TV Show Review

TV Review: EMPIRE: Season 2, Episode 16: The Lyon Who Cried Wolf [Fox]

Jussie Smollett Bryshere Y. Gray Terrence Howard Empire The Lyon Who Cried Wolf

Fox‘s Empire The Lyon Who Cried Wolf TV Show ReviewEmpire: Season 2, Episode 16: The Lyon Who Cried Wolf has the emotional tug and the narrative weight to pull off one of the most compelling episodes and beautiful musical pieces of this season.

The episode starts off with Andre (Trai Byers) and Leah (Leslie Uggams) playing Bingo at her home in Philly. Cute, right? Maybe not so much, because it becomes apparent pretty quickly that she’s a little out of it and that she doesn’t know who he is. “I had the voice but they never gave me a chance. They didn’t want me to…” she says, and then pauses. “Your eyes. Are you kin to me?”

Meanwhile, the other two Lyon bros are in the studio collaborating on a song about how “I don’t see no competition”… aimed at Lucious (Terrence Howard) and the ASAs, perhaps? Becky (Gabourey Sidibe) certainly enjoys it, although she’s a little weirded out by Hakeem’s (Bryshere Y. Gray) suggestion that Tiana (Serayah) sing the female part over Laura (Jamila Velazquez). Hakeem’s very comforting response: “Laura gets it.”

Lucious, Cookie (Taraji P. Henson), and Derek Major (Tobias Truvillion), who will produce the ASAs, are discussing the Lyon family anthem; Cookie thinks it should be an “evolution of the Lyons” sort of thing, but D Major says it should be based solely off of one of Jamal’s (Jussie Smollett) songs as he is the most nominated member of the family. Cookie loves it, and when she tries to assert her power as co-CEO, Lucious quickly tells her his definition of co-pilot: “I will call you if I need a bathroom break.” To which Cookie straight up tells Lucious that he’s fat and that he lives in the past, not the present.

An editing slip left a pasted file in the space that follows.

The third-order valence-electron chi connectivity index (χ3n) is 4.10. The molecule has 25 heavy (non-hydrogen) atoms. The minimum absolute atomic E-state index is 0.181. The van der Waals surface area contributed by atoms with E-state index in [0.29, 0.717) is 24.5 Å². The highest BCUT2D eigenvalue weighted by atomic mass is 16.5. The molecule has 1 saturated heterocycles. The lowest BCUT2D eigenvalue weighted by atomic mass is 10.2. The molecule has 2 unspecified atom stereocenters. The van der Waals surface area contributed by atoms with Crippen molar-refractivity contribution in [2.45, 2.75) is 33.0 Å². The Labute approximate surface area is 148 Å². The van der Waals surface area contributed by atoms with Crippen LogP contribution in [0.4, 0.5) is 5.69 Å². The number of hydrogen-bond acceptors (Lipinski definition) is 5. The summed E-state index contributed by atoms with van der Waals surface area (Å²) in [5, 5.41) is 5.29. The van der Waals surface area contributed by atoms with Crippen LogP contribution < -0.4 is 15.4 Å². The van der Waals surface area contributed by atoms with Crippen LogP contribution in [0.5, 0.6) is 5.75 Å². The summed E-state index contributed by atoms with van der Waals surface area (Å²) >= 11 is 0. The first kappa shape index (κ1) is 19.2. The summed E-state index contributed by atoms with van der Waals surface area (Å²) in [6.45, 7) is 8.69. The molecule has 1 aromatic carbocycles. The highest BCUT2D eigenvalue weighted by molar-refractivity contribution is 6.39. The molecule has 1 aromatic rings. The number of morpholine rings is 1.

The present has its own problems, though. Jamal doesn’t want to share the stage with a remix because he was set on performing a new solo. Thankfully, D Major gives him a reality check: he’s lucky to be on that stage at all. But Hakeem has the same beef, and Jamal won’t back off that easily.

Jamal storms into Derek’s recording session to demand the right to sing something new, and Derek gets intimidating. He makes everyone else leave and close the door. Just when we think Jamal is screwed, Derek makes everybody at home freak the heck out when, instead of going in for a punch, he goes in for a kiss. Cue the steamy love (or something else) scene, where our eyes just get bigger and bigger as these two are intercut with Hakeem and Tiana’s recording session, which is clearly giving Hakeem some unfaithful ideas. Tiana knows it, too; she teases Hakeem about his commitments, saying the Hakeem she knew would be at the club instead of worrying about his fiance and his baby.